KIRKSVILLE, Mo. -- Violent storms tore through four Midwestern states, killing three people in northern Missouri, damaging dozens of homes and leaving thousands without power.
Kirksville apparently took the hardest hit Wednesday night. Police Detective Sgt. Ron Celian said the storm damaged 30 to 40 homes and flipped cars and shattered windows at a car dealership. One home was destroyed.
"It just tore everything up," said Don Williams, who rode out the storm in his basement with his wife and four children. "It was just a blur. Insulation and trees blowing everywhere. I could see stuff just flying through my house."
Sullivan County Tornado
Sullivan County Emergency Management director Rick Gardner said a woman was killed Wednesday night when what appeared to be a tornado struck a mobile home east of Milan in Sullivan County.
Two other people died in a neighborhood near the car dealership, said Adair County coroner Brian Noe. Authorities did not release the victims' names pending notification of family members.
Missouri State Highway Patrol Sgt. Brent Bernhardt said the Adair County sheriff flew over the area to inspect the damage and said in some places the tornado was only 500 feet wide.
"It was not wide," Bernhardt said. "It would be on the ground and then come back up and be on the ground again."
In Caddo County in southwest Oklahoma, a possible tornado damaged homes and businesses in Gracemont and Anadarko, authorities said.
Dozens of inmates were evacuated from the Caddo County jail because of a gas line break, said Caddo County Emergency Management Director Larry McDuffey.
In northeast Oklahoma, a 100 mph wind gust was recorded west of the Bartlesville airport in Washington County, authorities said. The high winds downed trees and power lines and left about 8,000 customers without power as of Thursday morning.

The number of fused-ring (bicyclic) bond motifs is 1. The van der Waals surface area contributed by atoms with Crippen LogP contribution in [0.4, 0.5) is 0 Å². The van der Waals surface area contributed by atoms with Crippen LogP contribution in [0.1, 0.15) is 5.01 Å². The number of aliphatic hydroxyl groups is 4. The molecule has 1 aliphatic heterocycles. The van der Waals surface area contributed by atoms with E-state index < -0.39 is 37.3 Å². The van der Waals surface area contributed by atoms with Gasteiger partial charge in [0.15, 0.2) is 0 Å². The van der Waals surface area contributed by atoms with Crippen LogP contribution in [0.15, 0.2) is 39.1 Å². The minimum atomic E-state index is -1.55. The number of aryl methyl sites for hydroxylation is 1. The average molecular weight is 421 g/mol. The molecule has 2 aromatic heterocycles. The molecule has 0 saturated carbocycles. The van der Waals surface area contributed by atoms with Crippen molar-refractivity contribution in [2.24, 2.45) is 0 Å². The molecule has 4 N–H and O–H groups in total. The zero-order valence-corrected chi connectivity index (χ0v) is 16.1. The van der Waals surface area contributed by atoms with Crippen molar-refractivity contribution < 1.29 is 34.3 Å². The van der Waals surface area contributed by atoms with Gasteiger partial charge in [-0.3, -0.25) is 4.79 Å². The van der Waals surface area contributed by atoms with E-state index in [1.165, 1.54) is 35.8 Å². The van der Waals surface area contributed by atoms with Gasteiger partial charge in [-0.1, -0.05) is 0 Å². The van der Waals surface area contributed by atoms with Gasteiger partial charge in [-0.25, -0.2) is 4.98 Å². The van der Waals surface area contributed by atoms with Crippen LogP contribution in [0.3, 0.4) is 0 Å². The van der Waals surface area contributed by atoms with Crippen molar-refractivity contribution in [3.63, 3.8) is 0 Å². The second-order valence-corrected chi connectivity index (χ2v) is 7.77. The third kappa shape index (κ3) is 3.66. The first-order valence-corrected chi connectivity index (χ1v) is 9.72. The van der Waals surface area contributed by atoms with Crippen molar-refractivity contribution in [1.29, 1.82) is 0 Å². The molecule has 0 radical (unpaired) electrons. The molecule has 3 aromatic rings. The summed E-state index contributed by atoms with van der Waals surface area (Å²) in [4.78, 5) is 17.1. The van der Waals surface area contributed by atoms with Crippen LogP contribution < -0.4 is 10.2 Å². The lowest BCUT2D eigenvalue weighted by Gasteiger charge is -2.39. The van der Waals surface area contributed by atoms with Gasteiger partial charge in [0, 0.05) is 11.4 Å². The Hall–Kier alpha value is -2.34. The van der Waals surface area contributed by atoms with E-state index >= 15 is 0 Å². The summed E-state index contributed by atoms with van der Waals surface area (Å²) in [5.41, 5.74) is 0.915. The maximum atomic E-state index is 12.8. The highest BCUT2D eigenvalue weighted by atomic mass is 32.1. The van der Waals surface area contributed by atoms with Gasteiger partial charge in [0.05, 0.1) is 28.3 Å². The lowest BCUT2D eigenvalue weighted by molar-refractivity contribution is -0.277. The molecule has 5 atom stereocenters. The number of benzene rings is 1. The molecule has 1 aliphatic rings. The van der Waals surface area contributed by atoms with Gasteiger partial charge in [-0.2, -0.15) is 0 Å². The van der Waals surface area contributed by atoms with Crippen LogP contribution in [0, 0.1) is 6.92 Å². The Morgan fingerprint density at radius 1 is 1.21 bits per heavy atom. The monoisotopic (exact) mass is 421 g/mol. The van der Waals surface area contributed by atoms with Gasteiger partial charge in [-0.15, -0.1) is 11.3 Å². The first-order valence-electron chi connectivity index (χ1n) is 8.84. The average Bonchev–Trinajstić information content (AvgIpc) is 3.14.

Central Indiana saw wind gusts of up to 60 mph and street flooding was reported in Vincennes, Linton and Rockville, authorities said. Utilities reported 8,000 were without power in and around Indianapolis early Thursday.
In Illinois, a range of windy storms dumped as much as 3 inches of rain within 50 minutes. National Weather Service meteorologist Ed Shimon called the accumulation "unbelievable," comparing it to heavy rainfall in the tropics.
The storm was continuing in southern Illinois early Thursday, with lightning, heavy rain and strong wind gusts, Shimon said.
The latest storms come less than a week after another batch of severe weather, including at least a dozen confirmed tornadoes, ravaged parts of southern Missouri. Those storms killed four people and damaged or destroyed several hundred homes.
Associated Press writers Heather Hollingsworth and Andale Gross in Kansas City and Rochelle Hines in Oklahoma City contributed to this report.
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